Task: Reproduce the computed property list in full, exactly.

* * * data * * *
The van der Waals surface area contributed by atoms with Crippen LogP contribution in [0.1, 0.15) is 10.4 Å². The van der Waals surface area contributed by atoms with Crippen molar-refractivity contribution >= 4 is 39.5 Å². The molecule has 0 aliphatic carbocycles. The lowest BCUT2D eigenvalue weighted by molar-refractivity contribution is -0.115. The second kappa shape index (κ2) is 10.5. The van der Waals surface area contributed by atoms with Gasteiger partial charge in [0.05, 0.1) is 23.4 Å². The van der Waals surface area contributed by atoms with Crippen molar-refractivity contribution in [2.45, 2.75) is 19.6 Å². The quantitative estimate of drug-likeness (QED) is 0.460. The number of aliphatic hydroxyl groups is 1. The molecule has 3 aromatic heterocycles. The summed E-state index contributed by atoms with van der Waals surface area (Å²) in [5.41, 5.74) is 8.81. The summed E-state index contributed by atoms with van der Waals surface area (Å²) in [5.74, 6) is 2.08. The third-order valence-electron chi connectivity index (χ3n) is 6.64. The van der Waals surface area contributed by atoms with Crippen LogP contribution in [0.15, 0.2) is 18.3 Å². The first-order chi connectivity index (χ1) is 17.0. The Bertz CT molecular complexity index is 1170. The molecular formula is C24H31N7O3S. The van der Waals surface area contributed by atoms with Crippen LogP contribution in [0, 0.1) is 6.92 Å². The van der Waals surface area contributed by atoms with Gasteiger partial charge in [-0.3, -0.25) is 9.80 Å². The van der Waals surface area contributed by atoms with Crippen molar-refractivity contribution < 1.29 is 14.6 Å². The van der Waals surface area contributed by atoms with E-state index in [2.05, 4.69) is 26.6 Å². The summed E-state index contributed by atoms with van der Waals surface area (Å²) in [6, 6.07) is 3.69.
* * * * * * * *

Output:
The van der Waals surface area contributed by atoms with Crippen LogP contribution in [0.1, 0.15) is 10.4 Å². The van der Waals surface area contributed by atoms with Crippen molar-refractivity contribution >= 4 is 39.5 Å². The molecule has 0 aliphatic carbocycles. The lowest BCUT2D eigenvalue weighted by molar-refractivity contribution is -0.115. The second kappa shape index (κ2) is 10.5. The van der Waals surface area contributed by atoms with Gasteiger partial charge in [0.05, 0.1) is 23.4 Å². The van der Waals surface area contributed by atoms with Crippen molar-refractivity contribution in [2.45, 2.75) is 19.6 Å². The quantitative estimate of drug-likeness (QED) is 0.460. The number of aliphatic hydroxyl groups is 1. The molecule has 3 aromatic heterocycles. The summed E-state index contributed by atoms with van der Waals surface area (Å²) in [5.41, 5.74) is 8.81. The summed E-state index contributed by atoms with van der Waals surface area (Å²) in [5.74, 6) is 2.08. The third-order valence-electron chi connectivity index (χ3n) is 6.64. The van der Waals surface area contributed by atoms with Crippen LogP contribution in [0.15, 0.2) is 18.3 Å². The first-order chi connectivity index (χ1) is 17.0. The Bertz CT molecular complexity index is 1170. The molecular formula is C24H31N7O3S. The van der Waals surface area contributed by atoms with Crippen LogP contribution in [0, 0.1) is 6.92 Å². The van der Waals surface area contributed by atoms with Gasteiger partial charge in [-0.3, -0.25) is 9.80 Å². The van der Waals surface area contributed by atoms with Crippen molar-refractivity contribution < 1.29 is 14.6 Å². The van der Waals surface area contributed by atoms with E-state index in [2.05, 4.69) is 26.6 Å². The summed E-state index contributed by atoms with van der Waals surface area (Å²) in [6, 6.07) is 3.69.